President, Minimal Government Thinkers
Fellow, SEANET and Stratbase-ADRi
Columnist, BusinessWorld

Meanwhile, look at these news reports and press releases by their respective companies. Phinma says it is earning good money in TAREC.

AWOC is expanding. From the current 54 MW will add 72 MW. Also in its website, it posted,
“On October 23, 2009, Alternergy has been awarded with six exclusive Wind Energy Service Contracts by the Department of Energy based on its financial and technical capabilities. One of which is the “Pililla, Rizal” Wind Energy Service Contract which covers an area of 4,515 hectares. The Project is estimated to generate approximately 40 MW capacity.”


Meanwhile, look at the site of PWEI’s Nabas wind farm in Aklan overlooking Boracay island. Mountain ridges were flattened and all trees and other vegetation there were removed.


Europe’s rising electricity prices as more wind and solar are added into the grid

More wind and solar plants, more expensive electricity. This is shown in Europe (this graph), shown in the PH. Feed in tariff (FIT) rates will rise from 4 centavos/kWh in 2015, 12.40 centavos in 2016, to 23-25 centavos/kWh this year.


Source: http://euanmearns.com/green-mythology-and-the-high-price-of-european-electricity/

Another data from Euan Mearns. Left chart is for industrial customers, right chart for household/residential customers.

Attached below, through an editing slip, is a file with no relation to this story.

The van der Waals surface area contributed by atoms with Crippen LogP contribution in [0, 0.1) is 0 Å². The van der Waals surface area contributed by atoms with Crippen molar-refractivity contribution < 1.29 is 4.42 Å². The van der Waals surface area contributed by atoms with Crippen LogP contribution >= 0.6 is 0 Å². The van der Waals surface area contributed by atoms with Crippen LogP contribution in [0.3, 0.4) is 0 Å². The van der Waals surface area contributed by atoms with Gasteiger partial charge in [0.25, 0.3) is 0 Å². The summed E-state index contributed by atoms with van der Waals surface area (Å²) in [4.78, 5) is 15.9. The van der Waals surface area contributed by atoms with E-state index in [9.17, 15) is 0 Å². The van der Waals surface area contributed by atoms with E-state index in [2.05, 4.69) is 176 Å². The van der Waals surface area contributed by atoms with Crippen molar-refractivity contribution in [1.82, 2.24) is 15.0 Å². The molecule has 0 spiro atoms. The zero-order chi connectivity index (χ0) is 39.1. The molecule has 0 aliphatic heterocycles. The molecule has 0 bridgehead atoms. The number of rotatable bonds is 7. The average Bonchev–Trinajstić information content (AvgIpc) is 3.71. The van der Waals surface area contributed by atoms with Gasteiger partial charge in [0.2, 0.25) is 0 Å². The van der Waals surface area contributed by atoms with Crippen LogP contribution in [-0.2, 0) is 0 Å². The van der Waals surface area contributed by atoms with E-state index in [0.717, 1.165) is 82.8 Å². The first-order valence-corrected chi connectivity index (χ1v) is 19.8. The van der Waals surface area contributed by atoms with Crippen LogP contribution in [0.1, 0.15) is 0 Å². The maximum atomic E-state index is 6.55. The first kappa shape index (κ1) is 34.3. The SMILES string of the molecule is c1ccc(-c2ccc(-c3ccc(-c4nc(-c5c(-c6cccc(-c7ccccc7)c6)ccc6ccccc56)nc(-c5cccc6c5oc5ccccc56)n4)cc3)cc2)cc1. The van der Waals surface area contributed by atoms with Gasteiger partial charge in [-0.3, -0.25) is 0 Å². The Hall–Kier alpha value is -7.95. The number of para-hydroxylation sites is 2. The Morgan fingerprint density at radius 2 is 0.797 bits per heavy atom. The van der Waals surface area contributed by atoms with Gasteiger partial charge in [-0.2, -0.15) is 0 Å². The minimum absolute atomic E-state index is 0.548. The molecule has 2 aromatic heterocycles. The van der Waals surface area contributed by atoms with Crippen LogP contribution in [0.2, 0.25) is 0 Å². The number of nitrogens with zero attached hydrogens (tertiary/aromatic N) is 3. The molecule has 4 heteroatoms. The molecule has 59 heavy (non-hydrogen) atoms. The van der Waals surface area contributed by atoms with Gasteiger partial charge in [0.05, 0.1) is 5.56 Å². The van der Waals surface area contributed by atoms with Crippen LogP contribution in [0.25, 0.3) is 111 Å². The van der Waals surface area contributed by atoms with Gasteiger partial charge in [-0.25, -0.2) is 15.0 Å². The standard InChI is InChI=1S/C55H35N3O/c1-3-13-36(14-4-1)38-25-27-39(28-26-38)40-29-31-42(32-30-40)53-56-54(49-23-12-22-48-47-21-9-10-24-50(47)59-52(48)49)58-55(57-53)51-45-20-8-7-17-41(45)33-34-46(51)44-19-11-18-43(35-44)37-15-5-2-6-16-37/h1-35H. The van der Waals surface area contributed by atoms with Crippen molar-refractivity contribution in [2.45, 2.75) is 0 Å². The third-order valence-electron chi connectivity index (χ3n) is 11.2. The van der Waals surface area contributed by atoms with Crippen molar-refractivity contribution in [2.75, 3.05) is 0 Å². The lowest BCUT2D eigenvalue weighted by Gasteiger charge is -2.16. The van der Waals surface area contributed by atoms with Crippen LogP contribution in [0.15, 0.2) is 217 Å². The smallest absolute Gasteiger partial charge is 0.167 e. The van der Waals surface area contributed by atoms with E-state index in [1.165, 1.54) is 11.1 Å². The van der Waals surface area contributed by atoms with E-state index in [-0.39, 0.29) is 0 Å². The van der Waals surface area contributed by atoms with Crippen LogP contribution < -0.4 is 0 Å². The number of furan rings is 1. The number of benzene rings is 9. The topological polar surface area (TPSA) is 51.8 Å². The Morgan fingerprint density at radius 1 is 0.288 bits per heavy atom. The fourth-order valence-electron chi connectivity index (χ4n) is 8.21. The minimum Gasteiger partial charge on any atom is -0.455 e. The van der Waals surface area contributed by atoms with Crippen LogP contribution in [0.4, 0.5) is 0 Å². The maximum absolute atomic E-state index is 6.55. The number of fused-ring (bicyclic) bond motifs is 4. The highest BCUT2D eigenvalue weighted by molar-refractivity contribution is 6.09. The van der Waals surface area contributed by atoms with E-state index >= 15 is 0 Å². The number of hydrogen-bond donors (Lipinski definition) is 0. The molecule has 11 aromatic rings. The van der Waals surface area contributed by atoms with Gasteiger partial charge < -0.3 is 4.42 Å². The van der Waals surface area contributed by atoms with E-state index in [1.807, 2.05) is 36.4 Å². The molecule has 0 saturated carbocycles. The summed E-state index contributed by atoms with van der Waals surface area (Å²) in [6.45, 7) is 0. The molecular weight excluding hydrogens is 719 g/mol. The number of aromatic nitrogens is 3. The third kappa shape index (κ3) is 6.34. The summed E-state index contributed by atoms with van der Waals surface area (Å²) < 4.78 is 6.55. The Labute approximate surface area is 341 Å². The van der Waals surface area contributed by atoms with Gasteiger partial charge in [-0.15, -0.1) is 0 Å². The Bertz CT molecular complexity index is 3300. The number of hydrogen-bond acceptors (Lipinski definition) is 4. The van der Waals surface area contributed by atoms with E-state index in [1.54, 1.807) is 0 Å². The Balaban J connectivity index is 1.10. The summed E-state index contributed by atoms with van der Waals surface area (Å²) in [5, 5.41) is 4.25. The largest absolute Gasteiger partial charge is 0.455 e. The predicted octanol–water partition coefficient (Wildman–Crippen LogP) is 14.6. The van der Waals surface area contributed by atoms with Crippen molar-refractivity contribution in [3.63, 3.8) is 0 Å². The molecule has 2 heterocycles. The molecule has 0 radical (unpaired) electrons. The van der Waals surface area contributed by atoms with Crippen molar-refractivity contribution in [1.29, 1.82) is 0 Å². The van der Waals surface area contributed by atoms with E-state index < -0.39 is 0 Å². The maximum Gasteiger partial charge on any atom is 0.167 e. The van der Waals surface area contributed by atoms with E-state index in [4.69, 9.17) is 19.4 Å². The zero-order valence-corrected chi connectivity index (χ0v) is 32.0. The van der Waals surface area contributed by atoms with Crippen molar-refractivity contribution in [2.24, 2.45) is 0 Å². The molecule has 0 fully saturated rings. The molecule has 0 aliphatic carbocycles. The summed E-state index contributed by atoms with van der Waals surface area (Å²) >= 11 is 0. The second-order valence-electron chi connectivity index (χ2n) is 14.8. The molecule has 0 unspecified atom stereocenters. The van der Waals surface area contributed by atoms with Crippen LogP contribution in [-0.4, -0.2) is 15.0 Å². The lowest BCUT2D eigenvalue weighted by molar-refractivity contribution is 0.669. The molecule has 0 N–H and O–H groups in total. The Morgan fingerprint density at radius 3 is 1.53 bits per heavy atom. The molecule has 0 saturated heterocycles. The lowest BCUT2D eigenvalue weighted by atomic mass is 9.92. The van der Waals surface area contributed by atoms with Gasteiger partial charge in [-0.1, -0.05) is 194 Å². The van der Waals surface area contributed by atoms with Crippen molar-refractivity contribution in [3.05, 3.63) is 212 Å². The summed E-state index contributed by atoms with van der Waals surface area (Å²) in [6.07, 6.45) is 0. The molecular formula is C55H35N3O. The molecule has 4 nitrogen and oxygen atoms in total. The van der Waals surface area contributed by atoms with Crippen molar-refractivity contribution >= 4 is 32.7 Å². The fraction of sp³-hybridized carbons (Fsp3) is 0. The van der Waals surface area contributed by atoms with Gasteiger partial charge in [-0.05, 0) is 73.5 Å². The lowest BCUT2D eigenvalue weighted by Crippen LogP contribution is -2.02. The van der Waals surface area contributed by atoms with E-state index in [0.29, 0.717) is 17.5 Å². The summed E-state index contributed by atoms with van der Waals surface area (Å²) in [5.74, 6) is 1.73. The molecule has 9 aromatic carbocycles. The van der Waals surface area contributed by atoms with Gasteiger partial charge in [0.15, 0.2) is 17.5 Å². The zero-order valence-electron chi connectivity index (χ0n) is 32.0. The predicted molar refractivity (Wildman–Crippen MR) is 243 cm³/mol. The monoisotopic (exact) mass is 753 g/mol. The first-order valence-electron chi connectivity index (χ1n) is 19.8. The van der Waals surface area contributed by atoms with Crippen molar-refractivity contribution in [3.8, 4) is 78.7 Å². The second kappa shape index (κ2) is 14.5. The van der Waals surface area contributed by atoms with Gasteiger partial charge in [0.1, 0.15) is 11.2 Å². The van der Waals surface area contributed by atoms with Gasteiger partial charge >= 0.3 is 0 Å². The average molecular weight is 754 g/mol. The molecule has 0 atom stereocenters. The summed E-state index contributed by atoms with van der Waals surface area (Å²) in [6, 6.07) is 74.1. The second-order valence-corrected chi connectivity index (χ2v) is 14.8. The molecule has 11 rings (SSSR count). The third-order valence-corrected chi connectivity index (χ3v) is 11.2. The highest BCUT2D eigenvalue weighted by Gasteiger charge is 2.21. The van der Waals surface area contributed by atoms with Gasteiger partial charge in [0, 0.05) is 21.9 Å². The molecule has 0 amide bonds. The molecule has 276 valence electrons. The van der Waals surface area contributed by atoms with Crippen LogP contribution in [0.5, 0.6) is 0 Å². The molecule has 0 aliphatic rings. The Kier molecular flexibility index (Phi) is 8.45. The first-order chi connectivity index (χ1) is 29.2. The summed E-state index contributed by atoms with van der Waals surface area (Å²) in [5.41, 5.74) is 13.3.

Source: http://euanmearns.com/energy-prices-in-europe/

A friend commented that “We should treat the subsidies as state support to explore alternative energy sources.”

It is not “state support” but “consumers support”. The state, the DOE or Malacanang or Congress have no money of their own. It is ultimately the consumers who pay for more expensive electricity, including those who (a) do not support more subsidies to REs in Luzon-Visayas, and (b) consumers in Mindanao who are not even members/part of WESM because Mindanao grid is not yet connected to Luzon-Visayas grids.

Imagine if only Luzon-Visayas consumers pay for FIT here, the price would have been about 18 centavos/kWh last year and could be 28 centavos/kWh this year. Remember also that these are just “intro prices”, first 3 years of FIT implementation with 17 more years for existing RE plants and with with RE plants added to the grid plus FIT price escalation, expect 30, 50 centavos/kWh or more in the coming years, FIT alone. Eh current WESM prices are only about P2.80/kWh, why do we pay P9+, P10+/kWh for wind and solar? Fluctuating pa every minute, every second.

Look at Europe again, the charts above. They have the longest system of subsidies for renewables, perhaps for the past 20 or 30 years. RE prices coming down? No, the opposite happens, (a) prices keep rising, and (b) grid instability rising, they are talking of blackouts soon in UK, Germany, Denmark, etc. because of more wind and solar added to the grid.